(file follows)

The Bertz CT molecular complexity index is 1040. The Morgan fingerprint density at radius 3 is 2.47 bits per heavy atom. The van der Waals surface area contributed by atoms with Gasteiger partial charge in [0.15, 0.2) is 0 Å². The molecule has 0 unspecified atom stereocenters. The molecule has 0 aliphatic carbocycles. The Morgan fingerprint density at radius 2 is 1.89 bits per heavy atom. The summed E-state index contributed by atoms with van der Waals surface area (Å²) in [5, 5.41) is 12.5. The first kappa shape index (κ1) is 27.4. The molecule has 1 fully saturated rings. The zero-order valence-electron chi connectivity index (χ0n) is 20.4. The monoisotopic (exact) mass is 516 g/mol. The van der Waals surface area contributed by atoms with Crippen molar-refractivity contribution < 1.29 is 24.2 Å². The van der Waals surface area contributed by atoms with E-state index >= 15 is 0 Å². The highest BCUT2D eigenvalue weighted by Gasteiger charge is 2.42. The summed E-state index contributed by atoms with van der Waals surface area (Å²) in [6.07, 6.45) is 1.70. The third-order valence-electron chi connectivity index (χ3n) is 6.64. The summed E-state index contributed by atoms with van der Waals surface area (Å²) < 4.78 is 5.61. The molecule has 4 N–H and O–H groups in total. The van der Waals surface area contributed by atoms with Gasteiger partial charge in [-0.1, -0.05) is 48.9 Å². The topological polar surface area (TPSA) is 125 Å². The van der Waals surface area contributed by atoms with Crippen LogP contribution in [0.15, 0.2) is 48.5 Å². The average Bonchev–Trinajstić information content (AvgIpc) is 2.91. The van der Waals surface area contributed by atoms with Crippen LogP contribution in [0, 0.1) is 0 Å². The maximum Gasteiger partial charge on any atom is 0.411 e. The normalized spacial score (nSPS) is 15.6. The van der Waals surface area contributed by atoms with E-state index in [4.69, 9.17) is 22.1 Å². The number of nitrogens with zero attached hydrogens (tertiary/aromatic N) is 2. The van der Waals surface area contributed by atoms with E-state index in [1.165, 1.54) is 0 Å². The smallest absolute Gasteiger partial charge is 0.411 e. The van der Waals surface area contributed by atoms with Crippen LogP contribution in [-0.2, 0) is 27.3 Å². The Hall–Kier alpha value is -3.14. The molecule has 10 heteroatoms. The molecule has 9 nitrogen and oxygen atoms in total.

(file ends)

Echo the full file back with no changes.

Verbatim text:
The Bertz CT molecular complexity index is 1040. The Morgan fingerprint density at radius 3 is 2.47 bits per heavy atom. The van der Waals surface area contributed by atoms with Gasteiger partial charge in [0.15, 0.2) is 0 Å². The molecule has 0 unspecified atom stereocenters. The molecule has 0 aliphatic carbocycles. The Morgan fingerprint density at radius 2 is 1.89 bits per heavy atom. The summed E-state index contributed by atoms with van der Waals surface area (Å²) in [5, 5.41) is 12.5. The first kappa shape index (κ1) is 27.4. The molecule has 1 fully saturated rings. The zero-order valence-electron chi connectivity index (χ0n) is 20.4. The monoisotopic (exact) mass is 516 g/mol. The van der Waals surface area contributed by atoms with Crippen molar-refractivity contribution < 1.29 is 24.2 Å². The van der Waals surface area contributed by atoms with E-state index >= 15 is 0 Å². The highest BCUT2D eigenvalue weighted by Gasteiger charge is 2.42. The summed E-state index contributed by atoms with van der Waals surface area (Å²) in [6.07, 6.45) is 1.70. The third-order valence-electron chi connectivity index (χ3n) is 6.64. The summed E-state index contributed by atoms with van der Waals surface area (Å²) < 4.78 is 5.61. The molecule has 4 N–H and O–H groups in total. The van der Waals surface area contributed by atoms with Gasteiger partial charge in [-0.1, -0.05) is 48.9 Å². The topological polar surface area (TPSA) is 125 Å². The van der Waals surface area contributed by atoms with Crippen LogP contribution in [0.15, 0.2) is 48.5 Å². The average Bonchev–Trinajstić information content (AvgIpc) is 2.91. The van der Waals surface area contributed by atoms with Crippen LogP contribution in [0, 0.1) is 0 Å². The maximum Gasteiger partial charge on any atom is 0.411 e. The normalized spacial score (nSPS) is 15.6. The van der Waals surface area contributed by atoms with E-state index in [4.69, 9.17) is 22.1 Å². The number of nitrogens with zero attached hydrogens (tertiary/aromatic N) is 2. The van der Waals surface area contributed by atoms with E-state index in [1.165, 1.54) is 0 Å². The smallest absolute Gasteiger partial charge is 0.411 e. The van der Waals surface area contributed by atoms with Crippen LogP contribution in [-0.2, 0) is 27.3 Å². The Hall–Kier alpha value is -3.14. The molecule has 10 heteroatoms. The molecule has 9 nitrogen and oxygen atoms in total.